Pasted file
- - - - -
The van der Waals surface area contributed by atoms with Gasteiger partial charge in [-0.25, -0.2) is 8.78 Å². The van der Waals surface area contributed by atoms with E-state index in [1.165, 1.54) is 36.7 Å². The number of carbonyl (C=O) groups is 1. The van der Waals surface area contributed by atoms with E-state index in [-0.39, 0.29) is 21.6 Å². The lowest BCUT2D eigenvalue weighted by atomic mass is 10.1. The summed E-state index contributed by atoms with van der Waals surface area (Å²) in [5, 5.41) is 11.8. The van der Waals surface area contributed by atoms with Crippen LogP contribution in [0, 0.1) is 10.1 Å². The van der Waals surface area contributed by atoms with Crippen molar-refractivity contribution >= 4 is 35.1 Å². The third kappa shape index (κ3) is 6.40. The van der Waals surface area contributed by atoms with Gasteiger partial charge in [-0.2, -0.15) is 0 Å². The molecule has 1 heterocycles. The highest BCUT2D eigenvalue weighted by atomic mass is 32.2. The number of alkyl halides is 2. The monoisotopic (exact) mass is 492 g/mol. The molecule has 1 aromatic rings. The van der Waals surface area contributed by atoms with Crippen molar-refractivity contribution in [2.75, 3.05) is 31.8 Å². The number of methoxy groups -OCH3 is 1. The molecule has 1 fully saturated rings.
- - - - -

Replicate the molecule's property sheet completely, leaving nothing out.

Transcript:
The van der Waals surface area contributed by atoms with Gasteiger partial charge in [-0.25, -0.2) is 8.78 Å². The van der Waals surface area contributed by atoms with E-state index in [1.165, 1.54) is 36.7 Å². The number of carbonyl (C=O) groups is 1. The van der Waals surface area contributed by atoms with E-state index in [-0.39, 0.29) is 21.6 Å². The lowest BCUT2D eigenvalue weighted by atomic mass is 10.1. The summed E-state index contributed by atoms with van der Waals surface area (Å²) in [5, 5.41) is 11.8. The van der Waals surface area contributed by atoms with Crippen LogP contribution in [0, 0.1) is 10.1 Å². The van der Waals surface area contributed by atoms with Crippen molar-refractivity contribution >= 4 is 35.1 Å². The third kappa shape index (κ3) is 6.40. The van der Waals surface area contributed by atoms with Gasteiger partial charge in [-0.2, -0.15) is 0 Å². The molecule has 1 heterocycles. The highest BCUT2D eigenvalue weighted by atomic mass is 32.2. The number of alkyl halides is 2. The monoisotopic (exact) mass is 492 g/mol. The molecule has 1 aromatic rings. The van der Waals surface area contributed by atoms with Crippen molar-refractivity contribution in [2.75, 3.05) is 31.8 Å². The number of methoxy groups -OCH3 is 1. The molecule has 1 fully saturated rings.